CUT TO:s and
CROSS FADE:s you can throw on the page won’t help unless you consider why you want to join two moments together.
Let’s look at some of those reasons with examples from the page:
Question & Answer
A transition can answer an on-screen question, either as a joke or to pull the audience deeper into the drama. By letting the audience connect the dots between these two seemingly disjointed moments, you make them feel like they’re doing some detective work instead of passively listening to a response.
For example, in Peter Chiarelli and Adele Lim’s script for Crazy Rich Asians, there’s this scene early on:
Well… My family is much like anybody else’s. There’s half of them that you love and respect, and then there’s the other half.
Which half am I meeting?
INT. MOVIE SET (TAIWAN) - NIGHT
A HERO faces off against a VILLAIN. In the b.g., a BUXOM HEROINE is chained to a wall. The Hero and villain launch into a fast-paced, stylistic KUNG-FU FIGHT. The Hero wins and sets free the Heroine, who clutches him.
Well, there’s my cousin Alistair, based in Taiwan, works in movies.
The jarring transition from the comfortable first-class plane cabin to a noisy, chaotic action film set shakes up the audience, just like how meeting Nick’s family will feel startling to Rachel.
Using Rachel’s question to propel us to the answer keeps things light, concise, and engaging.
Cause & Effect
Much like with answering a question with the next shot, sometimes a transition will show us the start of an action, cut out the middle, and jump to the end result.
There’s a moment from the beginning of Greta Gerwig’s script for Lady Bird that isn’t technically written on the page using a transition, but it still showcases the idea.
To end an argument with her mother while driving back from looking at a college, Lady Bird takes drastic action:
CALL ME LADY BIRD LIKE YOU SAID YOU WOULD!
You should just go to City College, with your work ethic. City college and then to jail then back to City College. Maybe you’d learn how to pull yourself up and not expect everyone to do everything for you…
They slow for a stop light and Lady Bird dramatically opens the door and rolls out of the car. Marion Screams.
INT. IMMACULATE HEART OF MARY. DAY.
Close on a cast. In very small letters is written “fuck you, mom.” The cast belongs to Lady Bird. She follows along with the mass.
Does the audience need to see everything in-between those two moments? Not really.
We know that a person who jumps out of a moving vehicle will likely be injured. We know that Lady Bird did this acting out against her mom.
By jumping from the end of the argument to the note she wrote on her own cast, it shows just how far Lady Bird is willing to go to tune out the voices she doesn’t want to hear and take control of her own life (even if it hurts her).
Again, it doesn’t use a technical transition element, but the first action paragraph after the new scene heading begins with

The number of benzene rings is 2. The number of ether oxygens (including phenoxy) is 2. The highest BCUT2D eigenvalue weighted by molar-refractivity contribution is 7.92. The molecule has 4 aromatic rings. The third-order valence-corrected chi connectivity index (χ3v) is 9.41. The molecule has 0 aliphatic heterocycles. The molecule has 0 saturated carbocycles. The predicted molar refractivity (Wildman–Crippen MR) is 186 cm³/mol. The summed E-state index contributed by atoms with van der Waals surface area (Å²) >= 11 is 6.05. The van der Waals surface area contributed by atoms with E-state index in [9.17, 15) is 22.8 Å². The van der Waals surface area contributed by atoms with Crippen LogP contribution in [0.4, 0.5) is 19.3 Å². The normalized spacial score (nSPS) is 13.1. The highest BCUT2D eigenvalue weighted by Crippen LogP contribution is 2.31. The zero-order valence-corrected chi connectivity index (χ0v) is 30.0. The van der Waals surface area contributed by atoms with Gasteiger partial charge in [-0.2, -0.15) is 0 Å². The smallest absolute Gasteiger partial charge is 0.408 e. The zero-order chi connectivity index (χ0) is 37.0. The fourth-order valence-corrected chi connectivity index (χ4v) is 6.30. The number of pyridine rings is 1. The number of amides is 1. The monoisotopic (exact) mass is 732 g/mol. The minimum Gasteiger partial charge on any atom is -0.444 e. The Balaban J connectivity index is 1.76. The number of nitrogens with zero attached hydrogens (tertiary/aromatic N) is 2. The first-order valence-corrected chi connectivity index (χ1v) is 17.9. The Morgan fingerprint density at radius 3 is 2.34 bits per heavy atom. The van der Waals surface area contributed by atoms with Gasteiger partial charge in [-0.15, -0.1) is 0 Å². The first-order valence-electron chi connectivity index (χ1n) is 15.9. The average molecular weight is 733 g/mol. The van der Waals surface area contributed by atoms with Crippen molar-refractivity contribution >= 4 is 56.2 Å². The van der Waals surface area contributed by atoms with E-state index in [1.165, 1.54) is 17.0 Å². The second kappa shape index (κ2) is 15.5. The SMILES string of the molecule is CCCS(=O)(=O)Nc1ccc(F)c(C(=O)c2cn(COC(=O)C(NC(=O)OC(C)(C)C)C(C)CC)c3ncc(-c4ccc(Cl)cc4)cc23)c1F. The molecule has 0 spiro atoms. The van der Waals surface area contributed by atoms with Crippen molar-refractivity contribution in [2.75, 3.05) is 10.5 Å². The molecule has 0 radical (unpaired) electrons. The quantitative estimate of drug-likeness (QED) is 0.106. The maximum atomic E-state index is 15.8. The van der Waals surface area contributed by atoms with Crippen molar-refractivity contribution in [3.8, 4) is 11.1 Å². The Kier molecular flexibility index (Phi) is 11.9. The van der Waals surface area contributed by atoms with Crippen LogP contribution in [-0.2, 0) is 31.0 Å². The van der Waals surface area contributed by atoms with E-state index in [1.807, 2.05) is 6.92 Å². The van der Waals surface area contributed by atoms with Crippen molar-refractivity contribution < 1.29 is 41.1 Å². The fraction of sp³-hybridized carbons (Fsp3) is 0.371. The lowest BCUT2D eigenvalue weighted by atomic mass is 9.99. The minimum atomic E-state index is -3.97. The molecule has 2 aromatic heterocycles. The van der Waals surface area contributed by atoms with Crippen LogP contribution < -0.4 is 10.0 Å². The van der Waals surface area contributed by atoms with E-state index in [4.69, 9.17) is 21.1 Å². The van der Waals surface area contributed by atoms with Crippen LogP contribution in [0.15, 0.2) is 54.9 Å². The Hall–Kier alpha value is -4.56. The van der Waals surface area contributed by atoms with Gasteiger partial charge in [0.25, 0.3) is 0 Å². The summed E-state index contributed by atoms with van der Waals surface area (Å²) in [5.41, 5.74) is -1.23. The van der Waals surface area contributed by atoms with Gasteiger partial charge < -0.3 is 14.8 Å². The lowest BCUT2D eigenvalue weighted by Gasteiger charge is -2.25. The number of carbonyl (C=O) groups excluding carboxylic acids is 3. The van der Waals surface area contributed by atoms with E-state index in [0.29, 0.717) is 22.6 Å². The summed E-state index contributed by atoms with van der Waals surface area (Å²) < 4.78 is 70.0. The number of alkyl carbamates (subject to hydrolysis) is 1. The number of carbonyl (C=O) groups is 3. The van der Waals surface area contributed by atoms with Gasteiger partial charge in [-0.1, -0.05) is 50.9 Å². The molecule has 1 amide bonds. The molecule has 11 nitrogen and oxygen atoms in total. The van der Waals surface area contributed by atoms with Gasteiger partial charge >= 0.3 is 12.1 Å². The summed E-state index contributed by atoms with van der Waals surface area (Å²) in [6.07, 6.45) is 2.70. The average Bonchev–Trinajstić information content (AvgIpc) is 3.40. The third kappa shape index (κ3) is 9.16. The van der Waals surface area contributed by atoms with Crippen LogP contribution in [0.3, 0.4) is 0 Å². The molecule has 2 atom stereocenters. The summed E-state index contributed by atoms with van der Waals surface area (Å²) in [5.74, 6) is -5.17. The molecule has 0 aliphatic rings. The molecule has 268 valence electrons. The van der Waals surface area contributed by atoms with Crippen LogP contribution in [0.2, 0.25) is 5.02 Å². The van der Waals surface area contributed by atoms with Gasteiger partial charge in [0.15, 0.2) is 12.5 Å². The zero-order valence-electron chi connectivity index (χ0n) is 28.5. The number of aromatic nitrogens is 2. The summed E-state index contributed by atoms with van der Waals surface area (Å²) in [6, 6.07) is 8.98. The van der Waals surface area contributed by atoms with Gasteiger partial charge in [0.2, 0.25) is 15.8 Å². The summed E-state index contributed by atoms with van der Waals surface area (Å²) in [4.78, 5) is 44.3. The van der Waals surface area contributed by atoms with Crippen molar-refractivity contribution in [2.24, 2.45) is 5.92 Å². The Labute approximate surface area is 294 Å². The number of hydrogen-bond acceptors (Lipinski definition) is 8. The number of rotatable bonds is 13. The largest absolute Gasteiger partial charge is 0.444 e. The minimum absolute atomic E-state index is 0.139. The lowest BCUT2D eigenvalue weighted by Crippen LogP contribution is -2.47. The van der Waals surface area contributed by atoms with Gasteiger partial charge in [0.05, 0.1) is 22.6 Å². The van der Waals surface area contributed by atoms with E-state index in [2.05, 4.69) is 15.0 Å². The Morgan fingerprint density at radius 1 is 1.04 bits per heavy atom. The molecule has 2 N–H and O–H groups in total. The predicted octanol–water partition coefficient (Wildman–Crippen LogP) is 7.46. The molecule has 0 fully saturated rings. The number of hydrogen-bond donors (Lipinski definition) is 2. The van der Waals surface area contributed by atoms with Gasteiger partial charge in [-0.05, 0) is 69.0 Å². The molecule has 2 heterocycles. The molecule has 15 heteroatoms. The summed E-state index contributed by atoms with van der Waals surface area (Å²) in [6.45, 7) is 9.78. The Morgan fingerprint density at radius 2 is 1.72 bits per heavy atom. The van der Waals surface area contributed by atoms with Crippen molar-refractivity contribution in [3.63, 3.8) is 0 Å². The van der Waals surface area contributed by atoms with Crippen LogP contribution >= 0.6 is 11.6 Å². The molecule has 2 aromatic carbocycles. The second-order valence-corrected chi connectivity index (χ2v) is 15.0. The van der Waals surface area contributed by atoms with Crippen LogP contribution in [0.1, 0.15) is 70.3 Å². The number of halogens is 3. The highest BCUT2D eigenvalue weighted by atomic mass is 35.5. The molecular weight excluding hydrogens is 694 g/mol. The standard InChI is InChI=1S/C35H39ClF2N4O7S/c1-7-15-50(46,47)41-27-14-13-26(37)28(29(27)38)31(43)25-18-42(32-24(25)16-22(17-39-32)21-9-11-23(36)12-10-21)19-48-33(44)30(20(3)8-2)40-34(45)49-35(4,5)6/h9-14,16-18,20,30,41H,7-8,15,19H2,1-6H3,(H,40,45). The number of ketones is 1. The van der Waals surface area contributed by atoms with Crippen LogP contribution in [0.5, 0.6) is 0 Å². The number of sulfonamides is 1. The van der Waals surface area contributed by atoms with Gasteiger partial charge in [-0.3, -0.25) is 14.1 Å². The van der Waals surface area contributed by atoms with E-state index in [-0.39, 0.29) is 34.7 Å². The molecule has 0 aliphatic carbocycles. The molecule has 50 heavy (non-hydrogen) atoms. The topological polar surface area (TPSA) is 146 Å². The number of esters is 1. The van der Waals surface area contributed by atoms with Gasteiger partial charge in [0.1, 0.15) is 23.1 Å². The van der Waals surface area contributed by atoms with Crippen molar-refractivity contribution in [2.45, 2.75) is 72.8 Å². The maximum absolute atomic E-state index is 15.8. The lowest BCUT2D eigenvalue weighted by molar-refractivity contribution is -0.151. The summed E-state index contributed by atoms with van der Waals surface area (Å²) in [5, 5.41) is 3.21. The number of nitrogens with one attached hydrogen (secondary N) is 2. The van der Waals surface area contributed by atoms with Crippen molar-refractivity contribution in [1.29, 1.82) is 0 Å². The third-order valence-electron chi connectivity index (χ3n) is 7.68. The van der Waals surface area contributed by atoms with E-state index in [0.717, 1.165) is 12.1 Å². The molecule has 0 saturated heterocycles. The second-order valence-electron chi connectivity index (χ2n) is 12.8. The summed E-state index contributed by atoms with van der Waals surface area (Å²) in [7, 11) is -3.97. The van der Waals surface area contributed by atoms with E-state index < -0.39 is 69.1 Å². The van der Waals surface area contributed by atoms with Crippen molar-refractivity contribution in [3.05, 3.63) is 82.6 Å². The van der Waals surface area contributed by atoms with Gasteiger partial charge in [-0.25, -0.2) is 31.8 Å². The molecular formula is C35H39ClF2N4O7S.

Close on, focusing the reader in a similar way that a
CUT TO: would indicate the pacing between these moments.
Compression of Time
Transitions can also smooth the flow between scenes, compressing time the way memories can capture snapshots of moments.
In David O. Russell’s script for Silver Linings Playbook, Tiffany and Pat’s dance rehearsal turns into a flow of moments:
And on the way back, he stopped on 76 to help a guy with a flat tire and he got hit by a car and killed. And the Victoria’s Secret box was still in the front seat.
That’s a feeling.
Pat, visibly upset, watches as Tiffany turns on her iPod. Bob Dylan’s “Girl From North Country” duet with Johnny Cash starts.
Pat and Tiffany sit on the floor, facing each other as they listen.
Tiffany leads Pat onto the dance floor.
Okay, this is the waltz. I’m gonna teach you the waltz step.
What follows this are a series of short scenes of rehearsing, preparing, and Pat’s home life with his parents. It all runs together, showing the connections between these moments and accelerating the pace of the story.
But this quick moment, where the story jumps ahead from listening to the song to dancing together cuts out that middle moment where they have to stand up. We flow from moment to moment the way they flow from dance step to dance step.
Montages come with their own tropes and cliches, but the basic principle is about compressing time.
Taking out some of those in-between moments and focusing on the key emotional beats, like what happens through this sequence of Silver Linings Playbook is a good example of moving nimbly through the story.
When You Can, Write Like An Editor
Take time to notice the transitions when you’re watching a film. Think about the pacing, and the way one image can jump to something completely different, but deeply related.
If you can see it and describe it, you can write it on the page.
Finding those strong places to deploy transitions can help show the difference in craft between a writer who can tell a good story and a writer who can tell a good story for the screen.